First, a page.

Dietary Supplements: Are They The Real Deal?
24 November 2021
Nutritional supplements have been touted as health-promoting for decades. Although we can obtain all the vitamins and minerals we need from the food we consume, the supplement industry has boomed. People pop in multivitamin and probiotic tablets blindly assuming that it will guarantee them a healthy lifestyle. What they fail to understand is that some of the most popular and well-mouthed supplements can have unimaginable adverse effects.
Here is a list of 6 nutritional supplements that one must think twice before consuming.
1. VITAMIN SUPPLEMENTS
Most popular among all the nutritional supplements, vitamin tablets are available in even the smallest drugstores and can be easily grabbed over the counter. While it may seem harmless to take these pills with an everyday diet, studies show that these pills have little benefit unless one has a severely low level of vitamins in the body. It has been suggested that vitamin C increases the risk of kidney stones. If taken for extended periods, vitamin B6 can severely damage the nerves, leading to the loss of control of one’s body. Uncalculated consumption of multivitamins has been shown to increase the risk of untimely death.
2. CALCIUM SUPPLEMENTS
The benefits of calcium intake in osteoporosis prevention and treatment are well established. People do not realize, however, that calcium supplements can have side effects. Researchers have found that excessive calcium intake may increase the risk of cardiovascular disease. Consuming calcium supplements may increase the chances of experiencing constipation, severe diarrhea, and abdominal pain.
3. FISH OIL AS OMEGA-3 SUPPLEMENT
The reputation of fish oil has immensely grown along with the massive frame of studies linking a big range of fitness benefits, specifically reducing blood pressure, triglycerides, arthritis, and cholesterol with omega-3. But many nutritional complement fish oils don’t comprise the quantity of omega-3 promoted at the label and can have impurities in their products which may also inhibit the remaining omega-3 benefit. Risks associated with these supplements though few, but are significant. They can cause gastrointestinal symptoms like diarrhea and indigestion, and can also be hazardous to people with seafood allergies. Fish oil decreases blood clot formation, growing the threat of bleeding for the ones on Warfarin or low-dose aspirin. Studies suggest a link between omega-3 supplementation and prostate cancer.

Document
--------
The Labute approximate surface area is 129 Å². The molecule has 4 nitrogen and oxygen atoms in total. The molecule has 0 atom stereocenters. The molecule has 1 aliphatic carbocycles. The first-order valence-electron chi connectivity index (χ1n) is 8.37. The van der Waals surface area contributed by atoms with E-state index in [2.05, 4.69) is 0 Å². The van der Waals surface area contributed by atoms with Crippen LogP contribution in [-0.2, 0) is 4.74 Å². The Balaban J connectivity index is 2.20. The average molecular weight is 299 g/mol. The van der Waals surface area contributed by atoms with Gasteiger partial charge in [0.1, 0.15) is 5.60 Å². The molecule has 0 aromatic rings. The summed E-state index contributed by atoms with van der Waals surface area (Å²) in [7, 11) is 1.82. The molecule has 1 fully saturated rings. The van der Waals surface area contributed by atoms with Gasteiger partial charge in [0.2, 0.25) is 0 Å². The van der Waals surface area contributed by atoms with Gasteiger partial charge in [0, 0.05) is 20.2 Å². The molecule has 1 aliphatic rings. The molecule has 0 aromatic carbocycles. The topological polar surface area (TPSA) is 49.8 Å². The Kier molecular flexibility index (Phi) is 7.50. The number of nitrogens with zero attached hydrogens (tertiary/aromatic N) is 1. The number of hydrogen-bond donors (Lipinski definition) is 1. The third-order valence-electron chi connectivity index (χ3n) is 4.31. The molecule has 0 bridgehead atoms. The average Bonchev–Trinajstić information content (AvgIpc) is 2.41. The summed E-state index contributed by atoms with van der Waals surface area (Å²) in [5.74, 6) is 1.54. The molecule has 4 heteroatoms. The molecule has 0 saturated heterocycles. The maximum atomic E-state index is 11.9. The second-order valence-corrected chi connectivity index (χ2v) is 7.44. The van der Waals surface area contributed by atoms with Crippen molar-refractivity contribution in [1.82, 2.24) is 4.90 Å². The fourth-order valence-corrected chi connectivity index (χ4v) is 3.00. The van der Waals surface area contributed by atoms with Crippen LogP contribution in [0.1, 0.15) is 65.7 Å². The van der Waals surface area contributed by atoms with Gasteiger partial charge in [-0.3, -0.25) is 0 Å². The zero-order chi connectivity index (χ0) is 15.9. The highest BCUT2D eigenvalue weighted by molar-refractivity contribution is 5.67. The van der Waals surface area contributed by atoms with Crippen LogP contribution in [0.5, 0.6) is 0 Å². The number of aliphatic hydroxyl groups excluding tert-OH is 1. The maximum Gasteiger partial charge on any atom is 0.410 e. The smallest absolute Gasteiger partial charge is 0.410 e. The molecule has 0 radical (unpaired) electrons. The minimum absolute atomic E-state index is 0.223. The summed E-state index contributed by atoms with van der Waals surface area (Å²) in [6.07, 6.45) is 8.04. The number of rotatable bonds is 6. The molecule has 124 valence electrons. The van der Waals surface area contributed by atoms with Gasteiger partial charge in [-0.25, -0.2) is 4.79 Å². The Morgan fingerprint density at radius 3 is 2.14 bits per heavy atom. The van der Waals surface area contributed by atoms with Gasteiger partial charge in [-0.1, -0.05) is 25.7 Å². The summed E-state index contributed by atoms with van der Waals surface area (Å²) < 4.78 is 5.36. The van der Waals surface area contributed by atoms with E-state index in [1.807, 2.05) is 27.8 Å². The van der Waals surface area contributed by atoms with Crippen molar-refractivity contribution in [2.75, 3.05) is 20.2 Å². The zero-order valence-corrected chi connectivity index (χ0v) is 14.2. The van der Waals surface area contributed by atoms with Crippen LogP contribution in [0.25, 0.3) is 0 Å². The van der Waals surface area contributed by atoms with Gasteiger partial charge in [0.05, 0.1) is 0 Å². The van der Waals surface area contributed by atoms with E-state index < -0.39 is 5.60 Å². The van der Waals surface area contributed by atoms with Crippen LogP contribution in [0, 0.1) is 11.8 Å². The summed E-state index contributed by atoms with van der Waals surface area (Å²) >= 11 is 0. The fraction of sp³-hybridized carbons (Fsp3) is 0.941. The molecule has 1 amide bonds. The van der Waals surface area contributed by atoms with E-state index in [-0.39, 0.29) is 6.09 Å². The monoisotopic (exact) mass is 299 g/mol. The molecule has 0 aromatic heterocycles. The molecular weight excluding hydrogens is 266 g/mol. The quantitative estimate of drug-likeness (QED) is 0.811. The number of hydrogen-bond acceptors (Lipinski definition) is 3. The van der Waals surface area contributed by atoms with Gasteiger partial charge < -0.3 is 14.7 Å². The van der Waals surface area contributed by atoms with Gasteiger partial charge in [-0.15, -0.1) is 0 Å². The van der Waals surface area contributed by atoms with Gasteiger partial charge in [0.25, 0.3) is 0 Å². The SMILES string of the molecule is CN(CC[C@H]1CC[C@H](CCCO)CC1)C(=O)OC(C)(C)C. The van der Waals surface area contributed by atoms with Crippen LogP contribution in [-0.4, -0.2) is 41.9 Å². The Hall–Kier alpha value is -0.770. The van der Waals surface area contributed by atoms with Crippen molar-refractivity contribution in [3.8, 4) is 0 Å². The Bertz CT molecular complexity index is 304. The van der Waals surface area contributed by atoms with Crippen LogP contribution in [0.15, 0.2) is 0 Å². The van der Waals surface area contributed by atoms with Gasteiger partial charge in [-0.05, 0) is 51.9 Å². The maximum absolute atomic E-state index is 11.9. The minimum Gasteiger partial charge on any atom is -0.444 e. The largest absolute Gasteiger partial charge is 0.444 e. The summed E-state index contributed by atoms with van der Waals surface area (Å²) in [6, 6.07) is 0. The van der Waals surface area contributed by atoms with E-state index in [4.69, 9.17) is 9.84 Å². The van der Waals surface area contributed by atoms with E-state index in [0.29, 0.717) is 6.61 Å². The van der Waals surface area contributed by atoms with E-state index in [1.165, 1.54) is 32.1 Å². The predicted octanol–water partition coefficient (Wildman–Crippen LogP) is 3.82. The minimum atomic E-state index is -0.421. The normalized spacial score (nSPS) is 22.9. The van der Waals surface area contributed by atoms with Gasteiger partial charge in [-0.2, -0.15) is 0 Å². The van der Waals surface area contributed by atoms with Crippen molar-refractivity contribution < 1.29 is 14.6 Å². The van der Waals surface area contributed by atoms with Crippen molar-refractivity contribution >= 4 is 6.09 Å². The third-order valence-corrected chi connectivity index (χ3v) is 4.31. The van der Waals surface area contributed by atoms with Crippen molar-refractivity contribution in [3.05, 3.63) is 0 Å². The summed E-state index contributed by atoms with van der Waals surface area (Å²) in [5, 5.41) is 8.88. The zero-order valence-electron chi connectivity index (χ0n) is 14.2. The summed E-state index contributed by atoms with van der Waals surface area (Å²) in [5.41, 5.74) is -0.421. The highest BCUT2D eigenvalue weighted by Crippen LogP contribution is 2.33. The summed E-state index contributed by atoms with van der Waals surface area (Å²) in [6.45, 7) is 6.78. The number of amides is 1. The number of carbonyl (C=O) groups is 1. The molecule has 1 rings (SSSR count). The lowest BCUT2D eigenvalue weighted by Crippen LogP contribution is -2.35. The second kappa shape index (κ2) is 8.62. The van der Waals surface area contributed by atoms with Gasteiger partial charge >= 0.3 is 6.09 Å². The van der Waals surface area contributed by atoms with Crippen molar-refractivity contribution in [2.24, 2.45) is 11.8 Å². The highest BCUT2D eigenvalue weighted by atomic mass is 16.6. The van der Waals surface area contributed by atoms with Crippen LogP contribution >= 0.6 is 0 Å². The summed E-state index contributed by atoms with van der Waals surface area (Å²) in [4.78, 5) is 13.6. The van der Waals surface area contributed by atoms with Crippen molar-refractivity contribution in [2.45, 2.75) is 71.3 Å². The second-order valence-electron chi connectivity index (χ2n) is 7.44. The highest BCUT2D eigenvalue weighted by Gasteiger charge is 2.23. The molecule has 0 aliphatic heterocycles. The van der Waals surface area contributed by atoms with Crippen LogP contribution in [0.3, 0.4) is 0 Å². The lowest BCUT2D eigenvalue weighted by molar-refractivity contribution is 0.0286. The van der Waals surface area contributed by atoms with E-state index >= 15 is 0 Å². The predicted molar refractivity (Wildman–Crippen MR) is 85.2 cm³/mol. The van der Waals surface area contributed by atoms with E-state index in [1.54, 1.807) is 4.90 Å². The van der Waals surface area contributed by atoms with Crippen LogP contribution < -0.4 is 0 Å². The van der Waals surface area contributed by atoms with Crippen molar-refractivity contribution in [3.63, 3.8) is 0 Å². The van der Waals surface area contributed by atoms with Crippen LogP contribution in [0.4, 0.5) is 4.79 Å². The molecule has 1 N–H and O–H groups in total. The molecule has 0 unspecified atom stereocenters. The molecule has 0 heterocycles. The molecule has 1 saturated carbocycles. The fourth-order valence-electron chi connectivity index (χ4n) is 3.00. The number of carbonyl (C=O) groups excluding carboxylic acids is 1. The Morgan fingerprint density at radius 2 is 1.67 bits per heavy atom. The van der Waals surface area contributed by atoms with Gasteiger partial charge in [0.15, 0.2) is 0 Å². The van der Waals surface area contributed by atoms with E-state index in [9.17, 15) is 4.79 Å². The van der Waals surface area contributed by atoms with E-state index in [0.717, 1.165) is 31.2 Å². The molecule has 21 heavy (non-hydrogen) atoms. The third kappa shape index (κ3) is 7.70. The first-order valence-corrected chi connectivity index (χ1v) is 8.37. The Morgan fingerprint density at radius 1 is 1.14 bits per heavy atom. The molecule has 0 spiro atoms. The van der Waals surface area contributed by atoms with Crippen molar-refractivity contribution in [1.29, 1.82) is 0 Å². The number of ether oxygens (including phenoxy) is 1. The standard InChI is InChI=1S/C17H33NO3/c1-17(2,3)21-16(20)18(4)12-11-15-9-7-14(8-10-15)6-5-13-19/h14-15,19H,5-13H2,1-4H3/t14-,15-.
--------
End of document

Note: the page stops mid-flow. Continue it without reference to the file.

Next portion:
4. MAGNESIUM SUPPLEMENTS
The required amount of magnesium can be easily obtained by including nuts, seeds, whole grains, and milk in one’s everyday diet. Despite this fact, people tend to fall for magnesium tablets. Excess magnesium intake from whole foods might not be harmful to many adults but the same with supplements and medications cannot be confirmed. Unregulated intake of magnesium supplements may lead to nausea, diarrhea, and even abdominal cramping. It can cause kidney stones, urine retention, lethargy, and loss of CNS control.
Probiotics are the “good” type of bacteria known to keep the gut healthy. But just like other known supplements, they also have their downside. Probiotics might lead to an allergic reaction in some and lead to an upset stomach, gas, and bloating. They are known to compete with the existing gut microbiome and permanently take over it. People with a critical illness, those undergoing chemotherapy, and those who have recently had surgery must refrain from taking probiotics.
6. ST. JOHN’S WORT
St. John’s Wort is a plant of the wild and is majorly used to cure mental health ailments clinically. It is often prescribed alongside standard antidepressants. But there are dangerous side effects of this medication. Use of wort alongside antidepressants may lead to a life-threatening increase in levels of serotonin causing agitation, fast heartbeat, rise in body temperature, and uneasiness. Studies have revealed that the wort worsens psychotic symptoms in people with schizophrenia and bipolar disorders. Intake of St. John’s Wort interferes with prescribed medications and may also lead to sexual dysfunction.
Now the question remains that whether one should consider taking dietary supplements or not. Well, there is no denying its benefits, but supplementation should be prescribed and taken cautiously.
Also, a bowl of spinach soup has healthier amounts of vitamins, iron, and calcium than the commodities that come in blister packaging. Just saying!
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